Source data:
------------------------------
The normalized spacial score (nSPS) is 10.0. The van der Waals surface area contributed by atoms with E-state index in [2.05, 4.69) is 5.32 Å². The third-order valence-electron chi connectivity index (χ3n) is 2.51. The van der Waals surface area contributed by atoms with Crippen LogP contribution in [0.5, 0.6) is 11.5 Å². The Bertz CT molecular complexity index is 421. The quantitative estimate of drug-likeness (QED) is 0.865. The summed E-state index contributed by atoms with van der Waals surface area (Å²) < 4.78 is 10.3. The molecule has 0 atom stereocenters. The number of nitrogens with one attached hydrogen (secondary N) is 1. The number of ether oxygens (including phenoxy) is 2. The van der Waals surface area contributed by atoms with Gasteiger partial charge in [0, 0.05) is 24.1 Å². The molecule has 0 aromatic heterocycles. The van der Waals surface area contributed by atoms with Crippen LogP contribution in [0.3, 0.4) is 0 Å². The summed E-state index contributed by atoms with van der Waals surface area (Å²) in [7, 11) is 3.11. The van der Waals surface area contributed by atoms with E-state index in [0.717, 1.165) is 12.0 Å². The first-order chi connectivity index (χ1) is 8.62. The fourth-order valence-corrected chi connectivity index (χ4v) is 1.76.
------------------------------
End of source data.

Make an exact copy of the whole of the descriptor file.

The normalized spacial score (nSPS) is 10.0. The van der Waals surface area contributed by atoms with E-state index in [2.05, 4.69) is 5.32 Å². The third-order valence-electron chi connectivity index (χ3n) is 2.51. The van der Waals surface area contributed by atoms with Crippen LogP contribution in [0.5, 0.6) is 11.5 Å². The Bertz CT molecular complexity index is 421. The quantitative estimate of drug-likeness (QED) is 0.865. The summed E-state index contributed by atoms with van der Waals surface area (Å²) < 4.78 is 10.3. The molecule has 0 atom stereocenters. The number of nitrogens with one attached hydrogen (secondary N) is 1. The number of ether oxygens (including phenoxy) is 2. The van der Waals surface area contributed by atoms with Gasteiger partial charge in [0, 0.05) is 24.1 Å². The molecule has 0 aromatic heterocycles. The van der Waals surface area contributed by atoms with Crippen LogP contribution in [0.3, 0.4) is 0 Å². The summed E-state index contributed by atoms with van der Waals surface area (Å²) in [7, 11) is 3.11. The van der Waals surface area contributed by atoms with E-state index in [0.717, 1.165) is 12.0 Å². The first-order chi connectivity index (χ1) is 8.62. The fourth-order valence-corrected chi connectivity index (χ4v) is 1.76.